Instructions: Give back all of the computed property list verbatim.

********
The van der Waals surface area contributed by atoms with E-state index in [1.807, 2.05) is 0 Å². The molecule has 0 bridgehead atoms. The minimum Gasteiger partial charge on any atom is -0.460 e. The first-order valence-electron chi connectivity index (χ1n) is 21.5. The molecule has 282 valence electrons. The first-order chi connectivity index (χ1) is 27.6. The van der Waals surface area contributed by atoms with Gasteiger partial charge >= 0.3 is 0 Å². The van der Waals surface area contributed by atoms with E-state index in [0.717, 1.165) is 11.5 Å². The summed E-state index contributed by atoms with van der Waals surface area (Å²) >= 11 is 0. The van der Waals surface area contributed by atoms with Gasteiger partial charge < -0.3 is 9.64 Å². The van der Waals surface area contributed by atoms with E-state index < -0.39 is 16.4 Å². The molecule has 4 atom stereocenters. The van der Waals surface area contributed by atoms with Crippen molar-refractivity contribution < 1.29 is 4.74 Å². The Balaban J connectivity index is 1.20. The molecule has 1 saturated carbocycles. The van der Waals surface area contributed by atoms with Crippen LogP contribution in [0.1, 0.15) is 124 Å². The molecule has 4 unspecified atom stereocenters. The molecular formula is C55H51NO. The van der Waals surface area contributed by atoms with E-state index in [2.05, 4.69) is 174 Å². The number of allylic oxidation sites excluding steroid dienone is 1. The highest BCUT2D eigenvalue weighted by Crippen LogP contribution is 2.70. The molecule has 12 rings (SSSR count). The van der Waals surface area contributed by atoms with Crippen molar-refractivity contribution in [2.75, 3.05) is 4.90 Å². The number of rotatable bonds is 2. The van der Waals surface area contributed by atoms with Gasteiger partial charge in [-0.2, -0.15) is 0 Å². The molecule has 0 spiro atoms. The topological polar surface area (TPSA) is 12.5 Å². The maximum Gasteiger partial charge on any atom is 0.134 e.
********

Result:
The van der Waals surface area contributed by atoms with E-state index in [1.807, 2.05) is 0 Å². The molecule has 0 bridgehead atoms. The minimum Gasteiger partial charge on any atom is -0.460 e. The first-order valence-electron chi connectivity index (χ1n) is 21.5. The molecule has 282 valence electrons. The first-order chi connectivity index (χ1) is 27.6. The van der Waals surface area contributed by atoms with Gasteiger partial charge >= 0.3 is 0 Å². The van der Waals surface area contributed by atoms with E-state index in [0.717, 1.165) is 11.5 Å². The summed E-state index contributed by atoms with van der Waals surface area (Å²) >= 11 is 0. The van der Waals surface area contributed by atoms with Gasteiger partial charge < -0.3 is 9.64 Å². The van der Waals surface area contributed by atoms with E-state index < -0.39 is 16.4 Å². The molecule has 4 atom stereocenters. The van der Waals surface area contributed by atoms with Crippen molar-refractivity contribution < 1.29 is 4.74 Å². The Balaban J connectivity index is 1.20. The molecule has 1 saturated carbocycles. The van der Waals surface area contributed by atoms with Crippen LogP contribution in [0.1, 0.15) is 124 Å². The molecule has 4 unspecified atom stereocenters. The molecular formula is C55H51NO. The van der Waals surface area contributed by atoms with E-state index in [2.05, 4.69) is 174 Å². The number of allylic oxidation sites excluding steroid dienone is 1. The highest BCUT2D eigenvalue weighted by Crippen LogP contribution is 2.70. The molecule has 12 rings (SSSR count). The van der Waals surface area contributed by atoms with Crippen molar-refractivity contribution in [2.75, 3.05) is 4.90 Å². The number of rotatable bonds is 2. The van der Waals surface area contributed by atoms with Gasteiger partial charge in [-0.2, -0.15) is 0 Å². The molecule has 0 spiro atoms. The topological polar surface area (TPSA) is 12.5 Å². The maximum Gasteiger partial charge on any atom is 0.134 e.